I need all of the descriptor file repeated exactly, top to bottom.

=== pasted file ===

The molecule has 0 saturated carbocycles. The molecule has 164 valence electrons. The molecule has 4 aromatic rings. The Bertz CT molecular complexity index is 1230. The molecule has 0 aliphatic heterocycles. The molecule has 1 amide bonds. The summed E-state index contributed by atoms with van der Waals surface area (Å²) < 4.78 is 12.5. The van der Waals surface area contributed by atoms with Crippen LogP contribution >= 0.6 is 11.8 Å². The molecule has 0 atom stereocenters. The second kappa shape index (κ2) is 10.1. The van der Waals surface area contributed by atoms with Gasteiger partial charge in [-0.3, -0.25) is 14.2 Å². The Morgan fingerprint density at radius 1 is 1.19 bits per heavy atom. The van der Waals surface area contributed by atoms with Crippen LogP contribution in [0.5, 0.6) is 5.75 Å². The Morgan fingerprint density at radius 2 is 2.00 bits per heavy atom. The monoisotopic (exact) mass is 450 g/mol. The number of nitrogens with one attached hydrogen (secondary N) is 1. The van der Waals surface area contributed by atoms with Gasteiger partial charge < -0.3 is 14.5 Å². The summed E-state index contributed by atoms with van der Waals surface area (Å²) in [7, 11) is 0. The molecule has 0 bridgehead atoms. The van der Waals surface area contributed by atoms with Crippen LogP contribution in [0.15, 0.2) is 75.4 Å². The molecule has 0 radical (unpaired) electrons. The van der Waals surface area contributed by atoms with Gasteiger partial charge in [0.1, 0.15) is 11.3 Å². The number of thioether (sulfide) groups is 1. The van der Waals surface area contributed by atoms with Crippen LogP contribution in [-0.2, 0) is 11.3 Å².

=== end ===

The molecule has 0 saturated carbocycles. The molecule has 164 valence electrons. The molecule has 4 aromatic rings. The Bertz CT molecular complexity index is 1230. The molecule has 0 aliphatic heterocycles. The molecule has 1 amide bonds. The summed E-state index contributed by atoms with van der Waals surface area (Å²) < 4.78 is 12.5. The van der Waals surface area contributed by atoms with Crippen LogP contribution >= 0.6 is 11.8 Å². The molecule has 0 atom stereocenters. The second kappa shape index (κ2) is 10.1. The van der Waals surface area contributed by atoms with Gasteiger partial charge in [-0.3, -0.25) is 14.2 Å². The Morgan fingerprint density at radius 1 is 1.19 bits per heavy atom. The van der Waals surface area contributed by atoms with Crippen LogP contribution in [0.5, 0.6) is 5.75 Å². The Morgan fingerprint density at radius 2 is 2.00 bits per heavy atom. The monoisotopic (exact) mass is 450 g/mol. The number of nitrogens with one attached hydrogen (secondary N) is 1. The van der Waals surface area contributed by atoms with Gasteiger partial charge < -0.3 is 14.5 Å². The summed E-state index contributed by atoms with van der Waals surface area (Å²) in [7, 11) is 0. The molecule has 0 bridgehead atoms. The van der Waals surface area contributed by atoms with Crippen LogP contribution in [0.15, 0.2) is 75.4 Å². The molecule has 0 radical (unpaired) electrons. The van der Waals surface area contributed by atoms with Gasteiger partial charge in [0.1, 0.15) is 11.3 Å². The number of thioether (sulfide) groups is 1. The van der Waals surface area contributed by atoms with Crippen LogP contribution in [-0.2, 0) is 11.3 Å².